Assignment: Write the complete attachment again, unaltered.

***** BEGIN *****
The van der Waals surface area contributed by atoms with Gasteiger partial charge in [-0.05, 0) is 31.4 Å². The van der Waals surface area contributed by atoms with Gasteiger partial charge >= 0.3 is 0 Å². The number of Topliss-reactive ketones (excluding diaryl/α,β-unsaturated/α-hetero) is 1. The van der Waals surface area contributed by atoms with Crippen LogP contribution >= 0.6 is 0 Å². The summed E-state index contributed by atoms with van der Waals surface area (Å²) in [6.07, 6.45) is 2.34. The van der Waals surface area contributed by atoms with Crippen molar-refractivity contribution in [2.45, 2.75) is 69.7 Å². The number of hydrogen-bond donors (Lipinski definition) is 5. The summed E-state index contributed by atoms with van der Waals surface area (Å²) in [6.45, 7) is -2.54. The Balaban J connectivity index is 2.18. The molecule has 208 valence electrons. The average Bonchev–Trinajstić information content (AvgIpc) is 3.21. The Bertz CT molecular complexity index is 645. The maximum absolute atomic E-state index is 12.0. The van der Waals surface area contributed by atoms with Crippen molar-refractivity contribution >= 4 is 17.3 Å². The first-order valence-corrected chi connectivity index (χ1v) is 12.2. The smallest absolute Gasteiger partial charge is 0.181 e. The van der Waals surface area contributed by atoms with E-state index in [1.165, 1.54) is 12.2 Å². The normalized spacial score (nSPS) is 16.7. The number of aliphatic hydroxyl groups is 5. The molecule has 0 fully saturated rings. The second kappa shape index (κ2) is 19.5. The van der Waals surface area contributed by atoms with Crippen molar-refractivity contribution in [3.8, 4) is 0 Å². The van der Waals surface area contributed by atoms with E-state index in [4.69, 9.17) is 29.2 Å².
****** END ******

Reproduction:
The van der Waals surface area contributed by atoms with Gasteiger partial charge in [-0.05, 0) is 31.4 Å². The van der Waals surface area contributed by atoms with Gasteiger partial charge >= 0.3 is 0 Å². The number of Topliss-reactive ketones (excluding diaryl/α,β-unsaturated/α-hetero) is 1. The van der Waals surface area contributed by atoms with Crippen LogP contribution >= 0.6 is 0 Å². The summed E-state index contributed by atoms with van der Waals surface area (Å²) in [6.07, 6.45) is 2.34. The van der Waals surface area contributed by atoms with Crippen molar-refractivity contribution in [2.45, 2.75) is 69.7 Å². The number of hydrogen-bond donors (Lipinski definition) is 5. The summed E-state index contributed by atoms with van der Waals surface area (Å²) in [6.45, 7) is -2.54. The Balaban J connectivity index is 2.18. The molecule has 208 valence electrons. The average Bonchev–Trinajstić information content (AvgIpc) is 3.21. The Bertz CT molecular complexity index is 645. The maximum absolute atomic E-state index is 12.0. The van der Waals surface area contributed by atoms with Crippen molar-refractivity contribution >= 4 is 17.3 Å². The first-order valence-corrected chi connectivity index (χ1v) is 12.2. The smallest absolute Gasteiger partial charge is 0.181 e. The van der Waals surface area contributed by atoms with E-state index in [1.165, 1.54) is 12.2 Å². The normalized spacial score (nSPS) is 16.7. The number of aliphatic hydroxyl groups is 5. The molecule has 0 fully saturated rings. The second kappa shape index (κ2) is 19.5. The van der Waals surface area contributed by atoms with Crippen molar-refractivity contribution in [3.8, 4) is 0 Å². The van der Waals surface area contributed by atoms with E-state index in [4.69, 9.17) is 29.2 Å².